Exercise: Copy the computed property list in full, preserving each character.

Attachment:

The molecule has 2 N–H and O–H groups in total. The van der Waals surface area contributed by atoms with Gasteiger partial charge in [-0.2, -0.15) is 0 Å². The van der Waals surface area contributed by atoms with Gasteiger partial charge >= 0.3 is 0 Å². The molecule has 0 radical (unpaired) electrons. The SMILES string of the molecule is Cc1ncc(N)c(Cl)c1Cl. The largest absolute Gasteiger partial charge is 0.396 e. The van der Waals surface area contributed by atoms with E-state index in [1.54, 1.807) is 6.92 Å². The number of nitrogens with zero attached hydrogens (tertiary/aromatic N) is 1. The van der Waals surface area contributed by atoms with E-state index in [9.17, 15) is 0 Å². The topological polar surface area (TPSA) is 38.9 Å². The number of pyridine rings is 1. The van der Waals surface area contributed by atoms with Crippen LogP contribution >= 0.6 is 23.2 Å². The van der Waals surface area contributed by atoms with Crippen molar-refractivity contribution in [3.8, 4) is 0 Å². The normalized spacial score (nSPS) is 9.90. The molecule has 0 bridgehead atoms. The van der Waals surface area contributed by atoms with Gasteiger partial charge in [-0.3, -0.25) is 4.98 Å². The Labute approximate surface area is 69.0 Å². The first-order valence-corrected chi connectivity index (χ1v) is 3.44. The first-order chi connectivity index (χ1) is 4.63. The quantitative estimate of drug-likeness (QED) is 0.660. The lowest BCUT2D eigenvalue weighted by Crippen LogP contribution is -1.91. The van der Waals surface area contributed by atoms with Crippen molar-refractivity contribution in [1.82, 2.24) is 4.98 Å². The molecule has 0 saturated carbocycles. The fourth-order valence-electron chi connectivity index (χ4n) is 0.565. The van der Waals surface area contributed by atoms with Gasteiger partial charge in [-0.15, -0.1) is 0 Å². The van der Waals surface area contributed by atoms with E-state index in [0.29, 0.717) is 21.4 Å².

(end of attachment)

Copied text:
The molecule has 2 N–H and O–H groups in total. The van der Waals surface area contributed by atoms with Gasteiger partial charge in [-0.2, -0.15) is 0 Å². The van der Waals surface area contributed by atoms with Gasteiger partial charge >= 0.3 is 0 Å². The molecule has 0 radical (unpaired) electrons. The SMILES string of the molecule is Cc1ncc(N)c(Cl)c1Cl. The largest absolute Gasteiger partial charge is 0.396 e. The van der Waals surface area contributed by atoms with E-state index in [1.54, 1.807) is 6.92 Å². The number of nitrogens with zero attached hydrogens (tertiary/aromatic N) is 1. The van der Waals surface area contributed by atoms with E-state index in [9.17, 15) is 0 Å². The topological polar surface area (TPSA) is 38.9 Å². The number of pyridine rings is 1. The van der Waals surface area contributed by atoms with Crippen LogP contribution >= 0.6 is 23.2 Å². The van der Waals surface area contributed by atoms with Crippen molar-refractivity contribution in [3.8, 4) is 0 Å². The normalized spacial score (nSPS) is 9.90. The molecule has 0 bridgehead atoms. The van der Waals surface area contributed by atoms with Gasteiger partial charge in [-0.3, -0.25) is 4.98 Å². The Labute approximate surface area is 69.0 Å². The first-order valence-corrected chi connectivity index (χ1v) is 3.44. The first-order chi connectivity index (χ1) is 4.63. The quantitative estimate of drug-likeness (QED) is 0.660. The lowest BCUT2D eigenvalue weighted by Crippen LogP contribution is -1.91. The van der Waals surface area contributed by atoms with Crippen molar-refractivity contribution in [1.82, 2.24) is 4.98 Å². The molecule has 0 saturated carbocycles. The fourth-order valence-electron chi connectivity index (χ4n) is 0.565. The van der Waals surface area contributed by atoms with Gasteiger partial charge in [-0.15, -0.1) is 0 Å². The van der Waals surface area contributed by atoms with E-state index in [0.29, 0.717) is 21.4 Å².